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How Much Tax Do I Pay On Rental Income?


After new legislation came into effect in April 2017, private landlords are set to see big changes to their level of taxation on buy-to-let investment properties over the next three years. So how does it work and, more importantly, if you’re a landlord, how much tax will you pay on your rental income?


Being a private landlord works in much the same way as running your own business. And, just like any other business, you need to pay tax on your profits - in this case, your rental income. Up until April this year, you’ll have been able to claim full tax relief on your mortgage payments based on your overall tax band.


But by 2020, the mortgage tax relief will be downsized to a standard basic of just 20% for every landlord. If you’re a high-rate (40% or 45%) taxpayer, it means you’ll be paying more tax because of your rental income. If you’re in the basic 20% tax rate at the moment, then your position remains unchanged. But, based on your rental income, you could be forced up into a higher bracket.


So How Much Tax Do You Pay?

A yearly rental income of £10,000 with £9,000 in mortgage interest payments, means a pre-tax profit of £1,000. Therefore, before April this year, you’d pay tax of £200 (20% rate), £400 (40% rate) or £450 (45% rate) on that profit depending on your tax band.


By 2020 you’ll be paying tax on the full amount of rental income earned, with relief on just the first 20%. Therefore, if you’re a higher rate taxpayer, the amount of tax you pay on your rental income would be £4,000 (40% rate of the £10,000 income), less £1,800 (20% tax relief on the £9,000 interest) which works out as a sum of £2,200.


So from a £400 payment, it will increase to become a £2,200 payment for a landlord in the 40% tax bracket - an increase of £1,800. If you’re currently sitting in the 45% tax band, then you can expect an even larger increase.


What Can You Do About It?

It’s important that every landlord knows about these tax changes. And let’s not forget that they’re in effect right now, so you need to have a plan to ride the tax hike without making losses on your property rental income. Fortunately, there are a number of options available to you.


The most obvious answer to combat how much tax you pay is to raise your rent. Not ideal, as it may alienate many of your existing tenants who would see an immediate increase in their own outgoings. Inflated rents could also put off any prospective new tenants who may find themselves unable or unwilling to justify the cost.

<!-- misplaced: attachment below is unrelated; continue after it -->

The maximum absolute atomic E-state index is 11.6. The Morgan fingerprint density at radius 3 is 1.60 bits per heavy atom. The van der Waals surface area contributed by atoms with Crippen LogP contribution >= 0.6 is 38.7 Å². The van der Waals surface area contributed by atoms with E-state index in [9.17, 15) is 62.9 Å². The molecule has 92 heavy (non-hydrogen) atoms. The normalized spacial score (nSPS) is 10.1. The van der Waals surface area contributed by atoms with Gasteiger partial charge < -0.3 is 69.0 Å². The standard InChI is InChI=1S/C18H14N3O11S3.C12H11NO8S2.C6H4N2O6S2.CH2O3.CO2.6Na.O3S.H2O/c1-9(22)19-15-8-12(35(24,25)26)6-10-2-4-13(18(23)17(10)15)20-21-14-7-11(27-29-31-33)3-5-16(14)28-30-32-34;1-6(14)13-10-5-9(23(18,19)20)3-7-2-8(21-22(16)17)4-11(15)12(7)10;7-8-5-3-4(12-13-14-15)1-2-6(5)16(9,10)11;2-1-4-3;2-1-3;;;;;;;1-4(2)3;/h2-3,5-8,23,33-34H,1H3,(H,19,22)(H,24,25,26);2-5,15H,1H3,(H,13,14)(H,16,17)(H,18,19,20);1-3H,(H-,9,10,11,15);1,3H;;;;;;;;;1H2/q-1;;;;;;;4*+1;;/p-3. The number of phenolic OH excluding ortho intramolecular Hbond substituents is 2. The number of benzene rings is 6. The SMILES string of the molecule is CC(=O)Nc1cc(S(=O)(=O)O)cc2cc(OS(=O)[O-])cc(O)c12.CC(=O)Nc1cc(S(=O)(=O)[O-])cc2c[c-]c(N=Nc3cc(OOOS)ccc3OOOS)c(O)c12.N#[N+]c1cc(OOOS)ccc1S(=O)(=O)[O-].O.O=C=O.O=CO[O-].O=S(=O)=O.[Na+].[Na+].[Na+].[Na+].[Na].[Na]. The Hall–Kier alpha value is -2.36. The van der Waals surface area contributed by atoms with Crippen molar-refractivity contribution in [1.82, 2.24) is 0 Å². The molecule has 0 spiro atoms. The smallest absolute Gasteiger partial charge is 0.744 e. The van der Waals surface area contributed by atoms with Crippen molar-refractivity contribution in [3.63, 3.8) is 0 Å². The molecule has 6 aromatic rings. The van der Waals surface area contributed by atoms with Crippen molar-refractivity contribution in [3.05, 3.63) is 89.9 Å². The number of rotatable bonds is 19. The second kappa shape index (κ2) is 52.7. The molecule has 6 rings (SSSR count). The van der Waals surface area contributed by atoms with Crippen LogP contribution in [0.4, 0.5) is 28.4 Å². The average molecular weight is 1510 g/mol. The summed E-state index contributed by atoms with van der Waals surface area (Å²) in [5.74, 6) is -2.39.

If that option is ringing alarm bells, then you could also explore the advantages of a lower mortgage or trying to reduce the mortgage amount with your provider. There is of course, the option to sell up, but much would depend on the current market and your dependance on the additional income.


It’s worth mentioning that limited companies are not affected by these new tax changes. In an effort to reduce the tax they pay on rental income, many landlords are setting up limited companies that effectively own their properties. This means you’d be taxed at Corporation Tax rates, which should be more agreeable than the rise in income tax, but also means you risk a hefty Capital Gains tax bill.


To reduce your tax obligations even further, there’s a substantial list of allowable costs that you could, and should, be claiming for, making your tax bill more manageable overall. Previously, landlords had a ‘golden ticket’ that allowed them to claim 10% tax relief for ‘wear and tear’ on their property and its contents - even if no spending had taken place.


While this is no longer in effect, legitimate costs and expenses include any legal, financial or letting agent fees, utilities, service charges, and many more, as well as any expenses claimed with letting your property such as advertising.



However, anything you’re claiming for on your rental property - from essential furniture to window cleaning - must now be accounted for with receipts and/or invoices.


Your Next Steps


While the changes to tax can be confusing and possibly alarming, they’re happening. And it would be prudent to get advice on how much tax you’ll pay on your rental income at this early stage while the changes are still being phased in.



As specialist property sales and letting agents, the experienced team at Silverman Black can offer you any help and advice you need. Give our experts a call today on 0208 773 2929 and we’ll answer any questions you have and help you make the right decision for you and your property. 

30/08/17 By Simon Walsh
Category: News
Tags: Letting Advice
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